Social networks don’t bring people together, says Nicolas Leroux, instead they just bring people closer to their computers.
“We think that it’s not giving people a way to meet,” he says. “People stay at home, they stay on their computer and they share photos.”
Leroux is developing an app called TrueMeet, one that he describes as “the opposite of Facebook.”
He’s currently raising money on Kickstarter to bring the app to market.
The app uses geolocation to bring people who want to do the same thing, in the same place, together.
“It’s a tool to make real-time connections to meet people who want to do the same thing as you,” Leroux says. “It’s just a tool to find people for a specific activity at the same time.”
He says that while there are plenty of apps that help people meet nearby strangers for romance, there’s nothing for people who need an extra player for their sports team, to play a game, or even just for a platonic drink.
While TrueMeet will be something like a social network, it will be entirely focused around activities, there’s no place to post photos or statuses and the chat functionality only exists with the context of a specific activity.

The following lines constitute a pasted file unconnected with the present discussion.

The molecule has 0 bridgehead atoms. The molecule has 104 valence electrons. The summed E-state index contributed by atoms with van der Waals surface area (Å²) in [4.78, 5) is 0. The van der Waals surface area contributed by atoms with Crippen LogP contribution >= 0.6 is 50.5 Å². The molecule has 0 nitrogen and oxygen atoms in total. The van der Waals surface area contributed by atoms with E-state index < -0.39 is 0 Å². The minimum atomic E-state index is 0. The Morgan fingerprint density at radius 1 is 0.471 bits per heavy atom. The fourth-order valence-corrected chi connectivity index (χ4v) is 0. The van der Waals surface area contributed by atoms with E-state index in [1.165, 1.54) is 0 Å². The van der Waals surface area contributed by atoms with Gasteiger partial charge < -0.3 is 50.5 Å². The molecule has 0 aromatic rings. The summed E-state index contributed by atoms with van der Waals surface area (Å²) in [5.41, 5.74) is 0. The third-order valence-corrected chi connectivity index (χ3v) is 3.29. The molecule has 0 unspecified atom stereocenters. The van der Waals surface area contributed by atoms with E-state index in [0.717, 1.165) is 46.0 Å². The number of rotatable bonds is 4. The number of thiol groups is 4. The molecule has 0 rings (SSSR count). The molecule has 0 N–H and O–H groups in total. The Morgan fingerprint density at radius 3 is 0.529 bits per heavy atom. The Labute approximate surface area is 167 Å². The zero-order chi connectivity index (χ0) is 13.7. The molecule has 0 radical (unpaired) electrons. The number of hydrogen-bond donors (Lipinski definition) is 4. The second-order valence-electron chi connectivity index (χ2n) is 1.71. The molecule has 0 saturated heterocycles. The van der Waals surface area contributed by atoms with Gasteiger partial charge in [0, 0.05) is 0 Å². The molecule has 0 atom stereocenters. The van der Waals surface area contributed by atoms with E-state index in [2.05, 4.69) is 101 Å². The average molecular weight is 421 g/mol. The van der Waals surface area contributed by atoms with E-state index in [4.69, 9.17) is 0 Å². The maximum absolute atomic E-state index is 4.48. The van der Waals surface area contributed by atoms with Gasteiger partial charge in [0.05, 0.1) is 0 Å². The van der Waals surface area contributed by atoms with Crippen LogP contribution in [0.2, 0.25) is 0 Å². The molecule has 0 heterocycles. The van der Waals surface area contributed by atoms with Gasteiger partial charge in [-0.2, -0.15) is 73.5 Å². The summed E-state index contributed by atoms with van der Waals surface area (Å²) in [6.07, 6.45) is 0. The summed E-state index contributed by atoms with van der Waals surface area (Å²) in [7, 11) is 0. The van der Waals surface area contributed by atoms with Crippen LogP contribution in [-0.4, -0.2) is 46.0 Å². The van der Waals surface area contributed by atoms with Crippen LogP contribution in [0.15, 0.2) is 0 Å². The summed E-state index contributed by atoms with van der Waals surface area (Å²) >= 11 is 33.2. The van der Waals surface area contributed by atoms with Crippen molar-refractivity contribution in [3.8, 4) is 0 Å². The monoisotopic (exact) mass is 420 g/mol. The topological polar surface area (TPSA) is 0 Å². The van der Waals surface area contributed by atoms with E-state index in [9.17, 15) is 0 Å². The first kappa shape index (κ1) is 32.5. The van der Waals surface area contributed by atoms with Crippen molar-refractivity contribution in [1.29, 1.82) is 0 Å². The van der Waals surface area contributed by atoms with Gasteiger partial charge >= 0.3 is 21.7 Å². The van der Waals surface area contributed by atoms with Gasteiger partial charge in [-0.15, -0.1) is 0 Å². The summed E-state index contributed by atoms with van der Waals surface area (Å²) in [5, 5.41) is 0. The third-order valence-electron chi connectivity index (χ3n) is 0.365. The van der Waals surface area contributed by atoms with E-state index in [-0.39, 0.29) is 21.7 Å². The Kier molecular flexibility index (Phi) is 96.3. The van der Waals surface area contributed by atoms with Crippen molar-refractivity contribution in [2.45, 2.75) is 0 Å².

“I want to create something that is useful for people,” he says. “I feel it’s a bit disappointing when everyone is on smartphones and people cannot talk to each other and share real things.”
Leroux, who has a background in network management, says he’s developed a sort of prototype for the app and has hired a Montreal-based development team to build the final product.
He plans to have both free and paid versions of the app. Still, building a big enough user-base will be a challenge, Leroux admits that the biggest challenge he faces will be getting people to believe in the app.
He says that he plans to target his marketing efforts at Montreal when the app first launches. After that, he’ll begin marketing in Toronto, Vancouver and Quebec City, before expanding across Canada and the United States.
While new social networks aren’t uncommon on crowdfunding platforms, few manage to raise enough money to reach their goals. So far, TrueMeet has raised over $38,000 and is more than halfway to its $75,000 goal.
But the majority of that comes from a couple large contributors – four backers have pledged at least $6,890.
Leroux says that when he launched the crowdfunding campaign he didn’t do a lot of marketing.
“It’s either people we work with on the project or family members, people like that,” he says.
But, he says, around half the backers he has – including some big ones – are strangers who have pledged large amounts because they believe in the project.